philosophy politics

Arab Pigeonhole Communities: Havens for Young Women, Feminist Men and LGBTQ

She either becomes an example or a warning depending on the perceived lines she crosses.

I can tell this will be a long but necessary post. I rarely put on this “Arab” young woman hat; but I choose to wear it for now, and see where it takes me and you dear reader.

I raise the volume of my instrumental music so I cannot hear myself think; when was that ever such a problem? When was it ever a problem for a woman to think too much? {Haha Yeah I know… the drama! the irony of our destinies} We were always considered too fragile or too strong, too eloquent or too silly… the list of antonyms and descriptions can continue on…

But here’s a Beyonce Gif to get you through this word mountain.

Believe it or not, growing up I never viewed myself as a girl in contrast to boys; I viewed myself as a person thanks to my wonderful well aware parents. Except, you cannot but face the labeling and the judgement, you cannot understand the differences set forth by a regressive “Arab” society until you are fully immersed in it. This is not to say that all the micro communities are the same; people vary in opinions and practices like night and day, but one must take a look at the majority. People tend to prefer you in a certain way; thinking certain thoughts, behaving in a particular way and wanting familiar things. So where does that leave a modern young woman in pursuit of so much more than what her gender grants her in “awards” vs obligations?

I find that the journey is particularly interesting for young Arab women simply because of the tidal waves of expectations, traditions and norms laid upon their fates. A modern woman hence finds herself not just trying to figure life out as any person ought to regardless of gender or sexual orientation; but also trying to balance social, religious and cultural duties along with her education and career. She either becomes an example or a warning depending on the perceived lines she crosses. I do nevertheless realize that this might not just be an Arab women thing, but a gender thing.

Where does that leave us? Where does that place the young and modern Arab man?

Well, to say the least, that is where the mini communities play their undeniable part. That is where a young man can express his feminist thoughts without being stared down by peers as weak or as a sucker for women. In those mini communities where young people are attempting to become more human and less bias is where young modernists find themselves in more comfortable settings. You find people from different walk of life all gathering around a unified understanding that we need to work together and accept one another to make it through, to create a more positive life for those around us and those coming after us. The mini communities are small for an unfortunate reason however; that is, that most young men and woman with the ability to leave the larger community simply get on that flight and rarely ever look back. They take an observant attitude and only indulge virtually until maybe someday they could become included in the larger communities. Not to mention, that such communities are able to coexist with their larger ones because they are not posing any threats or imposing any practical change to systems and thoughts. Politically, those communities are in their earlier stages, still ruled by fear, misalignment and inexperience.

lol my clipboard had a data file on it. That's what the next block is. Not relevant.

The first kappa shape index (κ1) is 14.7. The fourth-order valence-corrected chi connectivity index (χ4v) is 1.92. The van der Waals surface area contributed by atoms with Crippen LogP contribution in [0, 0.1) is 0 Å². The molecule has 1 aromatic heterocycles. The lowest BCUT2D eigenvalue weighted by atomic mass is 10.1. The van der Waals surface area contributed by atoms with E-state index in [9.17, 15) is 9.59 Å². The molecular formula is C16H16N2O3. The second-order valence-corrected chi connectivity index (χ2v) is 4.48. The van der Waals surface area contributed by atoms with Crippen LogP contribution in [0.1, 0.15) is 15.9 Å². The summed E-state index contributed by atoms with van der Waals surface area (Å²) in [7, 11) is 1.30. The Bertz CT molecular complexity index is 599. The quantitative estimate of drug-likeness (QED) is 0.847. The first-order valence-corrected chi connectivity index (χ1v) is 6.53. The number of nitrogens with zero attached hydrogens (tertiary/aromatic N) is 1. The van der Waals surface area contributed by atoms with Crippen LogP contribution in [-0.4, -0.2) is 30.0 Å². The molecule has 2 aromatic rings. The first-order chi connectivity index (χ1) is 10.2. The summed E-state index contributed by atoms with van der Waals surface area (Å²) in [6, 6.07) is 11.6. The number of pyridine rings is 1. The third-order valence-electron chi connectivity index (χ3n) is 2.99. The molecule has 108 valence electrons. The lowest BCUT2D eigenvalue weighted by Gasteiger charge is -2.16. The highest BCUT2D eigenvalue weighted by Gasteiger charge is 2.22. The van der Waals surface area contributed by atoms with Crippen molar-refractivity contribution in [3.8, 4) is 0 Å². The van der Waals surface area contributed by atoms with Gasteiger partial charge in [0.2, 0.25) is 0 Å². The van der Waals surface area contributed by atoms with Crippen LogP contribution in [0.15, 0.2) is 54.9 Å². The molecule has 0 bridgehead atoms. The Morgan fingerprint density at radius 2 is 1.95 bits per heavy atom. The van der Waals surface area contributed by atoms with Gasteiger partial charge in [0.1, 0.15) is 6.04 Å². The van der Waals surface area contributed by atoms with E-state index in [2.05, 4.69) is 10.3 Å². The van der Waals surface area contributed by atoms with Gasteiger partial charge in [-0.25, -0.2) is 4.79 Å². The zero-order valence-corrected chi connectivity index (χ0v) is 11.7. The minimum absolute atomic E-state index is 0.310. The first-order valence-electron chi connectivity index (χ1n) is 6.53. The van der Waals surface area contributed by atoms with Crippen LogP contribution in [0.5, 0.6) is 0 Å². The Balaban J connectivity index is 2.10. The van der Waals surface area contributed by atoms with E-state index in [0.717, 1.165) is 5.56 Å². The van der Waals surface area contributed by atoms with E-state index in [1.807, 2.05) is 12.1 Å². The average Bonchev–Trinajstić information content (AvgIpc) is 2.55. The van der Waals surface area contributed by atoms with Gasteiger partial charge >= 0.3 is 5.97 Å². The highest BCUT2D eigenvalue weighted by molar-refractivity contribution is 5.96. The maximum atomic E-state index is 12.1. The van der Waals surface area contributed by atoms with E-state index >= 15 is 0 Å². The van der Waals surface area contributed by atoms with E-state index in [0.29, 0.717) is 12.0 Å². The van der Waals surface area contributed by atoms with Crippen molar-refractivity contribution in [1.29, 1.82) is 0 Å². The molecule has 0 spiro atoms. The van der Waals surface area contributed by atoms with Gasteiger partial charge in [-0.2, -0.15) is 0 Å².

So the young Arab woman who stays, shuffles through and finds some balance if fortunate. If unlucky however, she might just find out how harsh and unforgiving society can be. Outside of the carefully niched boxes, she might become a witch. Surely, the image is bleak from a singular perspective, but one must paint the bleak in order to qualify and determine the extremities of the issue. So it could be THAT bad, but it’s not always so. Then again, I was well educated in diplomacy and social sciences, so one must never be an absolutist because then it is not a true portrayal of the world.

You still hear tragic stories of lives put to end because of social, religious or cultural norms. You still learn how dangerous it could be as you grow up, but then again there remains hope in the pigeon holes of the larger community. Love and inspiration and yogic values arise in the midst of unpleasantries despite the cat calling and shaming, in spite of the difficulties and bad experiences. The smaller communities are still young and inexperienced but they are still there and that is the point; that is where change begins.

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